USSOUTHCOM Commander: Illicit Financial Flows Enable 'Staggering' Transnational Organized Crime

March 15th, 2012

Last week, U.S. Air Force General Douglas M. Fraser, Commander of US Southern Command, testified before the Senate Armed Services Committee. SOUTHCOM is the U.S. military’s arm in the Americas, and naturally deals frequently with issues relating to the drug trade and organized crime syndicates. During his testimony (PDF), he highlighted the problems posed to U.S. security by the easy flow of illicit money across borders:

Transnational criminal organizations possess a critical enabler that many states in Central America lack: enormous financial reserves.  The illicit financial flows associated with transnational organized crime are staggering; the United Nations Office of Drugs and Crime 8 (UNODC) estimates annual global gross profits from cocaine sales at $84 billion, $35 billion of which is generated in retail and wholesale profits in North America alone.

Illicit traffickers in South America, Central America, and the Caribbean pocket an estimated US$18 billion in gross cocaine profits per year.

Lucrative profits enable organized crime to increase operational capacity at a rate that far outpaces that of regional law enforcement and militaries, purchasing sophisticated, military-grade weapons, investing in semi and fully submersible vessels to improve transportation, corrupting and coercing government officials to ensure freedom of movement, and recruiting and bankrolling highly trained specialists, many with military backgrounds.

The large drug syndicates are awash with money.  In many cases, developing world law enforcement agencies are finding themselves to be financially outmatched by the syndicates they are trying to fight.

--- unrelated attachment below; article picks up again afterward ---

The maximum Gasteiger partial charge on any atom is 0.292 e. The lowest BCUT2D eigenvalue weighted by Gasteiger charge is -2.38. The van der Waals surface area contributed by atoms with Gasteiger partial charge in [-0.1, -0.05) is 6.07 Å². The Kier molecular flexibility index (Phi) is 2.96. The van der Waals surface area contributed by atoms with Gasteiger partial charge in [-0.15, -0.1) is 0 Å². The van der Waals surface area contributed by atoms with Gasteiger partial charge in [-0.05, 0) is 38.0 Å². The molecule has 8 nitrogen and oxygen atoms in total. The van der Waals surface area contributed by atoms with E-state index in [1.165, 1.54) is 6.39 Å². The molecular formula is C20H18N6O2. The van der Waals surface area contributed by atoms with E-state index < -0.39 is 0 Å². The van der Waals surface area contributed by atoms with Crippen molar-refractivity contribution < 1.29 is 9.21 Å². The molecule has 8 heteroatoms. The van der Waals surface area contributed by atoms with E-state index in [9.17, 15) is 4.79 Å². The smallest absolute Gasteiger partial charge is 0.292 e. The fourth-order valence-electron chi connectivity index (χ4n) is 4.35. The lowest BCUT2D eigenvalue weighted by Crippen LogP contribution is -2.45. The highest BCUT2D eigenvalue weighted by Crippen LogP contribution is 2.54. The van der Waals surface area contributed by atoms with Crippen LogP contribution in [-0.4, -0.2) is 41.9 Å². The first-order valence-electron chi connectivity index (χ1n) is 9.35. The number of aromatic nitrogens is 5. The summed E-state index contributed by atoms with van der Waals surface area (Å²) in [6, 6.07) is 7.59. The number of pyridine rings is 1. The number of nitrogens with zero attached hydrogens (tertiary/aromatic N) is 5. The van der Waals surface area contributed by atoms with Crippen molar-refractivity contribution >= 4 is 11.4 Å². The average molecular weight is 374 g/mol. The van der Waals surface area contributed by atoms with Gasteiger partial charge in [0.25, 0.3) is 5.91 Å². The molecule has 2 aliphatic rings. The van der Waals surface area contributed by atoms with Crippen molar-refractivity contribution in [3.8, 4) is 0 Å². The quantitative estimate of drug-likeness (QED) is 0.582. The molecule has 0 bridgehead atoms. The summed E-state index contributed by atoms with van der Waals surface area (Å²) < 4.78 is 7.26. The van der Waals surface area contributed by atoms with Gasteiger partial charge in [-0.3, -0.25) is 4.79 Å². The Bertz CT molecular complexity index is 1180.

Part of this stems from the enormous profitability of drugs, but that doesn’t tell us the whole story. US$18 billion (from Cocaine alone) doesn’t just magically disappear into the criminal underworld. It is too large of a sum to be handled purely in cash. Money is the lifeblood of any criminal organization. These transnational criminal syndicates are massive organizations operating their businesses at huge scales. In order to get there, they need access to the legitimate banking system. It is incredibly difficult to run these types of organizations on a cash-transfer-only basis. Eventually, the sheer volume of cash and size of the network requires you to work with banks.

We can’t expect to curtail 100% of all money laundering by organized crime syndicates. However, we can do a much better job than we are currently doing. A report by UNODC (PDF) finds that less than 1% (probably around .02%) of laundered money is seized and frozen. This is a laughably low number. It is too cheap and too easy for drug lords to move their drug money into Western banks. If we were to increase that number to, say, 5%, drug lords would be looking over their shoulders a lot more often. They would have more trouble operating large, complex organizations. Central American law enforcement would be much more able to beat them back.

Written by EJ Fagan

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